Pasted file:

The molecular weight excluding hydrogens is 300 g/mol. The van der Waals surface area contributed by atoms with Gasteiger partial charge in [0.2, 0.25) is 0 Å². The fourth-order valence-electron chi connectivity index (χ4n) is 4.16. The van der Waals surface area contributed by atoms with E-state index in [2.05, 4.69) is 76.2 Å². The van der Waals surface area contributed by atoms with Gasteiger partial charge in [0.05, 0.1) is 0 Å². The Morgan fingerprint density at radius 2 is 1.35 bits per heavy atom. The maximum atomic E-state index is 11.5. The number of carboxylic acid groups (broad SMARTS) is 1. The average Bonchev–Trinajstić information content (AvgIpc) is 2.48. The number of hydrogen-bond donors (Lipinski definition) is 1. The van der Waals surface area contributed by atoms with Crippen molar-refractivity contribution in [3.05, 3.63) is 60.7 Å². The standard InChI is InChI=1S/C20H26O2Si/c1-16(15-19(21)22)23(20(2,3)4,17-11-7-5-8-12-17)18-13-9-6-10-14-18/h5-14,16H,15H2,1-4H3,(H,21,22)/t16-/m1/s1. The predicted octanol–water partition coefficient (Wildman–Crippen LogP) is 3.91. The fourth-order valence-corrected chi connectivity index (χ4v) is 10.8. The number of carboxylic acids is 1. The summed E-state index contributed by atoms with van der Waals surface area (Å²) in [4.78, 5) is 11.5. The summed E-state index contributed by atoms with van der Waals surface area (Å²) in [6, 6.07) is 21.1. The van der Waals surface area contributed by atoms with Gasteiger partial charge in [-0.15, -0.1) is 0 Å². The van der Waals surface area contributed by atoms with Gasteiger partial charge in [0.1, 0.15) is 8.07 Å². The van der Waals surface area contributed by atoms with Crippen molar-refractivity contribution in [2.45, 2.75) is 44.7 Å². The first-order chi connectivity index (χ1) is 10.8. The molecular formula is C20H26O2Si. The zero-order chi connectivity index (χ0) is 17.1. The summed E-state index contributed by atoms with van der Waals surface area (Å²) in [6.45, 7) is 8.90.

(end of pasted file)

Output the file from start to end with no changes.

The molecular weight excluding hydrogens is 300 g/mol. The van der Waals surface area contributed by atoms with Gasteiger partial charge in [0.2, 0.25) is 0 Å². The fourth-order valence-electron chi connectivity index (χ4n) is 4.16. The van der Waals surface area contributed by atoms with E-state index in [2.05, 4.69) is 76.2 Å². The van der Waals surface area contributed by atoms with Gasteiger partial charge in [0.05, 0.1) is 0 Å². The Morgan fingerprint density at radius 2 is 1.35 bits per heavy atom. The maximum atomic E-state index is 11.5. The number of carboxylic acid groups (broad SMARTS) is 1. The average Bonchev–Trinajstić information content (AvgIpc) is 2.48. The number of hydrogen-bond donors (Lipinski definition) is 1. The van der Waals surface area contributed by atoms with Crippen molar-refractivity contribution in [3.05, 3.63) is 60.7 Å². The standard InChI is InChI=1S/C20H26O2Si/c1-16(15-19(21)22)23(20(2,3)4,17-11-7-5-8-12-17)18-13-9-6-10-14-18/h5-14,16H,15H2,1-4H3,(H,21,22)/t16-/m1/s1. The predicted octanol–water partition coefficient (Wildman–Crippen LogP) is 3.91. The fourth-order valence-corrected chi connectivity index (χ4v) is 10.8. The number of carboxylic acids is 1. The summed E-state index contributed by atoms with van der Waals surface area (Å²) in [4.78, 5) is 11.5. The summed E-state index contributed by atoms with van der Waals surface area (Å²) in [6, 6.07) is 21.1. The van der Waals surface area contributed by atoms with Gasteiger partial charge in [-0.15, -0.1) is 0 Å². The van der Waals surface area contributed by atoms with Gasteiger partial charge in [0.1, 0.15) is 8.07 Å². The van der Waals surface area contributed by atoms with Crippen molar-refractivity contribution in [2.45, 2.75) is 44.7 Å². The first-order chi connectivity index (χ1) is 10.8. The molecular formula is C20H26O2Si. The zero-order chi connectivity index (χ0) is 17.1. The summed E-state index contributed by atoms with van der Waals surface area (Å²) in [6.45, 7) is 8.90.